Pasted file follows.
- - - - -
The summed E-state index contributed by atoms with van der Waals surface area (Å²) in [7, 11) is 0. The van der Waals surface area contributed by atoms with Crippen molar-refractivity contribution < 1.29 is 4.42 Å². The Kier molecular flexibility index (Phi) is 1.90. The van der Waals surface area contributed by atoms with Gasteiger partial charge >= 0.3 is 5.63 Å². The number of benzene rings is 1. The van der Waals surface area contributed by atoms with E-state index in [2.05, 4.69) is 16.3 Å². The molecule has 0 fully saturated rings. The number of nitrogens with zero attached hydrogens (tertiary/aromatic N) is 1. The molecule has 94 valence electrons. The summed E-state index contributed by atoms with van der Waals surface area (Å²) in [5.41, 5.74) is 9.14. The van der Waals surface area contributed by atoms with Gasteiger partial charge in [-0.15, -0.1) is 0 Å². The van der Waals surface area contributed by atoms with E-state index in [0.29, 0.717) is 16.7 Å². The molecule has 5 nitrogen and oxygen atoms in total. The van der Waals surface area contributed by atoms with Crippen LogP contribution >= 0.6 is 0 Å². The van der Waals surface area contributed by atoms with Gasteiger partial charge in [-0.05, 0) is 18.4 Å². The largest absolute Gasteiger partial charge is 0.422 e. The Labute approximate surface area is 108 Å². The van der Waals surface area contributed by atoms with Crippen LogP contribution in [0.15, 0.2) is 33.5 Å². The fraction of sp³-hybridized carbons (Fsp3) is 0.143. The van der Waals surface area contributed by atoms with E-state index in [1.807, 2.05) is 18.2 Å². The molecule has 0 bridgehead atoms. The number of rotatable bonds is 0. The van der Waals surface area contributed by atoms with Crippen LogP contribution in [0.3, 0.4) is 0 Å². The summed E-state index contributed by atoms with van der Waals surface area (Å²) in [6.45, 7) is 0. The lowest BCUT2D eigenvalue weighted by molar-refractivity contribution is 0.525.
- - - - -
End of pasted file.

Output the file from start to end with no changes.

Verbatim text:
The summed E-state index contributed by atoms with van der Waals surface area (Å²) in [7, 11) is 0. The van der Waals surface area contributed by atoms with Crippen molar-refractivity contribution < 1.29 is 4.42 Å². The Kier molecular flexibility index (Phi) is 1.90. The van der Waals surface area contributed by atoms with Gasteiger partial charge >= 0.3 is 5.63 Å². The number of benzene rings is 1. The van der Waals surface area contributed by atoms with E-state index in [2.05, 4.69) is 16.3 Å². The molecule has 0 fully saturated rings. The number of nitrogens with zero attached hydrogens (tertiary/aromatic N) is 1. The molecule has 94 valence electrons. The summed E-state index contributed by atoms with van der Waals surface area (Å²) in [5.41, 5.74) is 9.14. The van der Waals surface area contributed by atoms with Gasteiger partial charge in [-0.15, -0.1) is 0 Å². The van der Waals surface area contributed by atoms with E-state index in [0.29, 0.717) is 16.7 Å². The molecule has 5 nitrogen and oxygen atoms in total. The van der Waals surface area contributed by atoms with Crippen LogP contribution >= 0.6 is 0 Å². The van der Waals surface area contributed by atoms with Gasteiger partial charge in [-0.05, 0) is 18.4 Å². The largest absolute Gasteiger partial charge is 0.422 e. The Labute approximate surface area is 108 Å². The van der Waals surface area contributed by atoms with Crippen LogP contribution in [0.15, 0.2) is 33.5 Å². The fraction of sp³-hybridized carbons (Fsp3) is 0.143. The van der Waals surface area contributed by atoms with E-state index in [1.807, 2.05) is 18.2 Å². The molecule has 0 bridgehead atoms. The number of rotatable bonds is 0. The van der Waals surface area contributed by atoms with Crippen LogP contribution in [0.3, 0.4) is 0 Å². The summed E-state index contributed by atoms with van der Waals surface area (Å²) in [6.45, 7) is 0. The lowest BCUT2D eigenvalue weighted by molar-refractivity contribution is 0.525.